Corel vs. Google: The Quest for Productivity

The second preliminary round is between Google and Corel, for now, and clearly Apple remains in the wings with a more complete OS/Productivity strategy, as we've noted before. Let's take a look at one and then the other.

 

Corel: Experience and Expertise Advantage

 

For Corel this is old ground. They have been in the desktop productivity business for some time and outlasted IBM in this space. Their flagship product is second only to Office in most markets and second to none in the legal vertical. Corel WordPerfect Office has run against Microsoft and IBM for years, and this gives Corel a significant advantage in terms of understanding what today's market wants.

 

Their answer to the call for a hosted application is Lightning, a light word processor that provides just the basics and is available for free as a teaser for the full-featured product. Because it isn't seen as an end unto itself, it does feel incomplete, lacking even a spell checker at this time, but this is Corel's first entry into this space and finding a path to a product that could be funded by advertising -- and therefore rise to its full potential -- is difficult for the company, just as it clearly is for Microsoft.

 

Corel is the most experienced, and this means they can better target industry need, but they are also at risk of cannibalizing sales of Perfect Office, and that means they are more likely to have a product that appears incomplete. Still, their offering runs both on-line and off-line, which is better than Google's, and it feels more mature while embracing a new, cleaner user interface.


 

Google: Well Funded and Tenacious

 

Unlike Corel, Google doesn't risk cannibalizing any existing revenue stream with their offering and therefore can be much more aggressive in terms of features and functions. Once you put aside that you can't use the offering while disconnected, it appears more complete. However, and this is where Google's inexperience shows through, Google retains control over what you create and this goes to the core of privacy and trust which we'll get to in a minute.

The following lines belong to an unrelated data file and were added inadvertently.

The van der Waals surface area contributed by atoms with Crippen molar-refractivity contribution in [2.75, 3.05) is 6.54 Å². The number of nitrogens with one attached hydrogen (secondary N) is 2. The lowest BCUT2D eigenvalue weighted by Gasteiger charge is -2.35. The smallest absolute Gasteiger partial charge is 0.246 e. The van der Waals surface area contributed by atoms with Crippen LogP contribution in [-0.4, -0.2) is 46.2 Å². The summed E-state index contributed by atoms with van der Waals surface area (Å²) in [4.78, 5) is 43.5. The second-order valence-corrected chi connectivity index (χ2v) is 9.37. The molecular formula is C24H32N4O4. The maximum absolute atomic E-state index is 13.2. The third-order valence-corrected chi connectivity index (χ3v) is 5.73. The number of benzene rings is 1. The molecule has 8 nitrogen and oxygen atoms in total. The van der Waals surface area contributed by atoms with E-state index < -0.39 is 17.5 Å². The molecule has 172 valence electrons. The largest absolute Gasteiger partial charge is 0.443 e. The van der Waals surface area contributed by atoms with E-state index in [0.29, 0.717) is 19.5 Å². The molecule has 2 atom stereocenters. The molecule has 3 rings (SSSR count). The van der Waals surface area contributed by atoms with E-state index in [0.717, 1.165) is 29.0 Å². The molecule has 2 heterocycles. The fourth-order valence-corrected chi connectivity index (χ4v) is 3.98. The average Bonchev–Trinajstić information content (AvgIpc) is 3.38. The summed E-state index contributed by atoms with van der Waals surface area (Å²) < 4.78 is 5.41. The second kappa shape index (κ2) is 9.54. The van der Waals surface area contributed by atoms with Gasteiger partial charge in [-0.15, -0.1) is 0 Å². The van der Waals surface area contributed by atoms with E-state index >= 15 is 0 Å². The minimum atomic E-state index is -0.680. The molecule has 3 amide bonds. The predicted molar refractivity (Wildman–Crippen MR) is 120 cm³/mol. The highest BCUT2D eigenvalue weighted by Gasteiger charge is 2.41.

Advantages are cost to deploy and manage, given Google handles both right now. In addition, the purchase price is comparatively low, as well. The price advantage seems clear but the risk may be unacceptable for most for the moment.

 

This risk goes to trust. Google has had issues with privacy and arrogance and they retain the documents that are created with their product. People even have issues with highly trusted vendors like HP and IBM retaining company documents and Google does not rise to their level. The product's cost is trivial when compared to the value of the intellectual property that Google would retain, and to make this model viable Google would need to be more trusted than any other technology vendor, and that seems unlikely given the history of this market and Google in particular.

 

Overall, however, Google remains comparatively well funded and this offering will undoubtedly mature over time. The real connection may be back to Apple, with that company signaling a move against Office and Google indicating they will help a combination of the technologies could be very interesting and more powerful than anything we have seen to date. Apple's dubious history with partners could be overcome by the fact that Google's CEO sits on their board, something that hasn't happened with any other partner that we can recall.

 

Calling the Fight

 

This is about experience vs. funding, and the outcome may depend on the collaboration between Google and Apple, which could create a break out product in the class and make the OS connection needed to eventually create a solution that could beat Microsoft. This has not emerged yet and Leopard will probably be too soon after this strategy was created to showcase the collaborative benefits.

 

But by separating Office 2007 and Vista and failing to build adequate demand for either early on, Microsoft has provided an unprecedented opportunity, one that may not reoccur in this decade or the next. The limiting factor overall is the ability to scale, quickly, a true competitive offering, and the decisions needed to do that, which would include establishing other hardware partners for the entire solution, appear off the table.

 

With the productivity applications part of this, Lightning needs to be more complete and a revenue stream tied to enhancements would probably be appropriate here. Google Apps needs an off-line mode and an improved ability to store documents locally or host the solution inside a company -- both should be possible.

 

What all of this shows, however, is the increased realization that Microsoft is vulnerable and that company could step up and address their own vulnerability. They are the entrenched vendor, after all, and this would be the easier path but, as we saw back in the '80s with IBM, companies often don't see their own problems until way too late. They do seem to be getting an unprecedented number of "wake up" calls all of a sudden, though.



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